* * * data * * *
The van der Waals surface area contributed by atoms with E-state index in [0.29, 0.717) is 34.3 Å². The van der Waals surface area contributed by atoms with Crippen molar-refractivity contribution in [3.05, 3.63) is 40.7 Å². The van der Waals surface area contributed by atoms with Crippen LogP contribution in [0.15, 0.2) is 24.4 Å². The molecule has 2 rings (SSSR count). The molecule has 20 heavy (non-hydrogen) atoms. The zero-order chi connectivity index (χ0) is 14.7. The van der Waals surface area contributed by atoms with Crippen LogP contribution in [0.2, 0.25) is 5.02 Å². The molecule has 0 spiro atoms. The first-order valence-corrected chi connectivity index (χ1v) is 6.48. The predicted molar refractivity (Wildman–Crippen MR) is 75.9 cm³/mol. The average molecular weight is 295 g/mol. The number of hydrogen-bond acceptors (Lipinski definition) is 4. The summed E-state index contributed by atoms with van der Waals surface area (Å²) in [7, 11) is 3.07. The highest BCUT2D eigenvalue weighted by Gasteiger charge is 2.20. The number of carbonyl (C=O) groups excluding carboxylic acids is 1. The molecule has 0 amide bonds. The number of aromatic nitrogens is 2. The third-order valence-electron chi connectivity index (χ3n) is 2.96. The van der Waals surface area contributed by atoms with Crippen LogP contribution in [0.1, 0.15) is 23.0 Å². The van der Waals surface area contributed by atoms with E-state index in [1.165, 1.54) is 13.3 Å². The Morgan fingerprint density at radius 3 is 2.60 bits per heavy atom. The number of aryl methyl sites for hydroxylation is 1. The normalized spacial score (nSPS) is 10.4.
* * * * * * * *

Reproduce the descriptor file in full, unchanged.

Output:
The van der Waals surface area contributed by atoms with E-state index in [0.29, 0.717) is 34.3 Å². The van der Waals surface area contributed by atoms with Crippen molar-refractivity contribution in [3.05, 3.63) is 40.7 Å². The van der Waals surface area contributed by atoms with Crippen LogP contribution in [0.15, 0.2) is 24.4 Å². The molecule has 2 rings (SSSR count). The molecule has 20 heavy (non-hydrogen) atoms. The zero-order chi connectivity index (χ0) is 14.7. The van der Waals surface area contributed by atoms with Crippen LogP contribution in [0.2, 0.25) is 5.02 Å². The molecule has 0 spiro atoms. The first-order valence-corrected chi connectivity index (χ1v) is 6.48. The predicted molar refractivity (Wildman–Crippen MR) is 75.9 cm³/mol. The average molecular weight is 295 g/mol. The number of hydrogen-bond acceptors (Lipinski definition) is 4. The summed E-state index contributed by atoms with van der Waals surface area (Å²) in [7, 11) is 3.07. The highest BCUT2D eigenvalue weighted by Gasteiger charge is 2.20. The number of carbonyl (C=O) groups excluding carboxylic acids is 1. The molecule has 0 amide bonds. The number of aromatic nitrogens is 2. The third-order valence-electron chi connectivity index (χ3n) is 2.96. The van der Waals surface area contributed by atoms with Crippen LogP contribution in [0.1, 0.15) is 23.0 Å². The van der Waals surface area contributed by atoms with E-state index in [1.165, 1.54) is 13.3 Å². The Morgan fingerprint density at radius 3 is 2.60 bits per heavy atom. The number of aryl methyl sites for hydroxylation is 1. The normalized spacial score (nSPS) is 10.4.